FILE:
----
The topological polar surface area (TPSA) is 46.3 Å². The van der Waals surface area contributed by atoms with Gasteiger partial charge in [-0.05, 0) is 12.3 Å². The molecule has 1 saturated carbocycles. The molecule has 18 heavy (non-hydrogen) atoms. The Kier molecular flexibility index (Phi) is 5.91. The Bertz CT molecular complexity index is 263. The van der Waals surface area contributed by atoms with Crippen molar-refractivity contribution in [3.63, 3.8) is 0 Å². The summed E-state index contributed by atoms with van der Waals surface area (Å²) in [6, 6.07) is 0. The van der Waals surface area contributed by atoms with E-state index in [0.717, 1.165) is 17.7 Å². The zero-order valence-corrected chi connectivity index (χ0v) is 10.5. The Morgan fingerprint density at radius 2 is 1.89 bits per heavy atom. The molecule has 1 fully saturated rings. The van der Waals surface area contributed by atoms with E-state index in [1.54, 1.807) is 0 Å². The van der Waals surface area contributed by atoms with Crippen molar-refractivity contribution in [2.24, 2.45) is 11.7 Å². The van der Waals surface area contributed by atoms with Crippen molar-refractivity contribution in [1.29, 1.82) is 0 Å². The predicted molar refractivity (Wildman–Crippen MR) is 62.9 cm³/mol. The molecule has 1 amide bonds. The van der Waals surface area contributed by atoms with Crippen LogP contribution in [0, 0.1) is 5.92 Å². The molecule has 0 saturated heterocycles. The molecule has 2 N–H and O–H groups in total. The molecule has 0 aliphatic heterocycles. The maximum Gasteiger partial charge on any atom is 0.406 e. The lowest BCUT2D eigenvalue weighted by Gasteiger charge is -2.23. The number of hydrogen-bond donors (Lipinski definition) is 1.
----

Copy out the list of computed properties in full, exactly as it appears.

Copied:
The topological polar surface area (TPSA) is 46.3 Å². The van der Waals surface area contributed by atoms with Gasteiger partial charge in [-0.05, 0) is 12.3 Å². The molecule has 1 saturated carbocycles. The molecule has 18 heavy (non-hydrogen) atoms. The Kier molecular flexibility index (Phi) is 5.91. The Bertz CT molecular complexity index is 263. The van der Waals surface area contributed by atoms with Crippen molar-refractivity contribution in [3.63, 3.8) is 0 Å². The summed E-state index contributed by atoms with van der Waals surface area (Å²) in [6, 6.07) is 0. The van der Waals surface area contributed by atoms with E-state index in [0.717, 1.165) is 17.7 Å². The zero-order valence-corrected chi connectivity index (χ0v) is 10.5. The Morgan fingerprint density at radius 2 is 1.89 bits per heavy atom. The molecule has 1 fully saturated rings. The van der Waals surface area contributed by atoms with E-state index in [1.54, 1.807) is 0 Å². The van der Waals surface area contributed by atoms with Crippen molar-refractivity contribution in [2.24, 2.45) is 11.7 Å². The van der Waals surface area contributed by atoms with Crippen molar-refractivity contribution in [1.29, 1.82) is 0 Å². The predicted molar refractivity (Wildman–Crippen MR) is 62.9 cm³/mol. The molecule has 1 amide bonds. The van der Waals surface area contributed by atoms with Crippen LogP contribution in [0, 0.1) is 5.92 Å². The molecule has 0 saturated heterocycles. The molecule has 2 N–H and O–H groups in total. The molecule has 0 aliphatic heterocycles. The maximum Gasteiger partial charge on any atom is 0.406 e. The lowest BCUT2D eigenvalue weighted by Gasteiger charge is -2.23. The number of hydrogen-bond donors (Lipinski definition) is 1.